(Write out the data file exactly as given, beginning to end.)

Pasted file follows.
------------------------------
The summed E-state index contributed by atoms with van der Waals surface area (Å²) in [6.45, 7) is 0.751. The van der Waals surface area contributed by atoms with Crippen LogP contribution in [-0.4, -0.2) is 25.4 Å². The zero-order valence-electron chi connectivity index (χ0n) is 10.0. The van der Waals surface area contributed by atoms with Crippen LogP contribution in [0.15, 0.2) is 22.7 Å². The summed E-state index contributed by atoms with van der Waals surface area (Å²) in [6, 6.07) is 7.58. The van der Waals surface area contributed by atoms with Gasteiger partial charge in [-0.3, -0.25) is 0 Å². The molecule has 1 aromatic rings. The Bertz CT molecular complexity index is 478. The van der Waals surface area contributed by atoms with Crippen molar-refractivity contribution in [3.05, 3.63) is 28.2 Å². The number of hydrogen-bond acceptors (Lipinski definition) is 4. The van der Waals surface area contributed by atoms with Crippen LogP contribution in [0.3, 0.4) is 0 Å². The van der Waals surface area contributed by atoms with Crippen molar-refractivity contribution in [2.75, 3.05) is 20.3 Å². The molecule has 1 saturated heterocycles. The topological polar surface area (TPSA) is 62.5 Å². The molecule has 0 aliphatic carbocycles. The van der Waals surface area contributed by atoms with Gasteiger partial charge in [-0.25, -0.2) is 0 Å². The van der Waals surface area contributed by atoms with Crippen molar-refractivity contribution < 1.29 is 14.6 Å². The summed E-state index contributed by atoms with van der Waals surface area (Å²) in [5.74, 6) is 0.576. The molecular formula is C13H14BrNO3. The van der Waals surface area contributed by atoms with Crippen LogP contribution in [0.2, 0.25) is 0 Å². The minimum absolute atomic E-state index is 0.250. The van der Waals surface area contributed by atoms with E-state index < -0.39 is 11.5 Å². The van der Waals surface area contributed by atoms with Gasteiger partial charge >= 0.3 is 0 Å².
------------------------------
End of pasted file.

The summed E-state index contributed by atoms with van der Waals surface area (Å²) in [6.45, 7) is 0.751. The van der Waals surface area contributed by atoms with Crippen LogP contribution in [-0.4, -0.2) is 25.4 Å². The zero-order valence-electron chi connectivity index (χ0n) is 10.0. The van der Waals surface area contributed by atoms with Crippen LogP contribution in [0.15, 0.2) is 22.7 Å². The summed E-state index contributed by atoms with van der Waals surface area (Å²) in [6, 6.07) is 7.58. The van der Waals surface area contributed by atoms with Gasteiger partial charge in [-0.3, -0.25) is 0 Å². The molecule has 1 aromatic rings. The Bertz CT molecular complexity index is 478. The van der Waals surface area contributed by atoms with Crippen molar-refractivity contribution in [3.05, 3.63) is 28.2 Å². The number of hydrogen-bond acceptors (Lipinski definition) is 4. The van der Waals surface area contributed by atoms with Crippen LogP contribution in [0.3, 0.4) is 0 Å². The van der Waals surface area contributed by atoms with Crippen molar-refractivity contribution in [2.75, 3.05) is 20.3 Å². The molecule has 1 saturated heterocycles. The topological polar surface area (TPSA) is 62.5 Å². The molecule has 0 aliphatic carbocycles. The van der Waals surface area contributed by atoms with Gasteiger partial charge in [-0.25, -0.2) is 0 Å². The van der Waals surface area contributed by atoms with Crippen molar-refractivity contribution < 1.29 is 14.6 Å². The summed E-state index contributed by atoms with van der Waals surface area (Å²) in [5.74, 6) is 0.576. The molecular formula is C13H14BrNO3. The van der Waals surface area contributed by atoms with Crippen LogP contribution in [0.2, 0.25) is 0 Å². The minimum absolute atomic E-state index is 0.250. The van der Waals surface area contributed by atoms with E-state index < -0.39 is 11.5 Å². The van der Waals surface area contributed by atoms with Gasteiger partial charge >= 0.3 is 0 Å².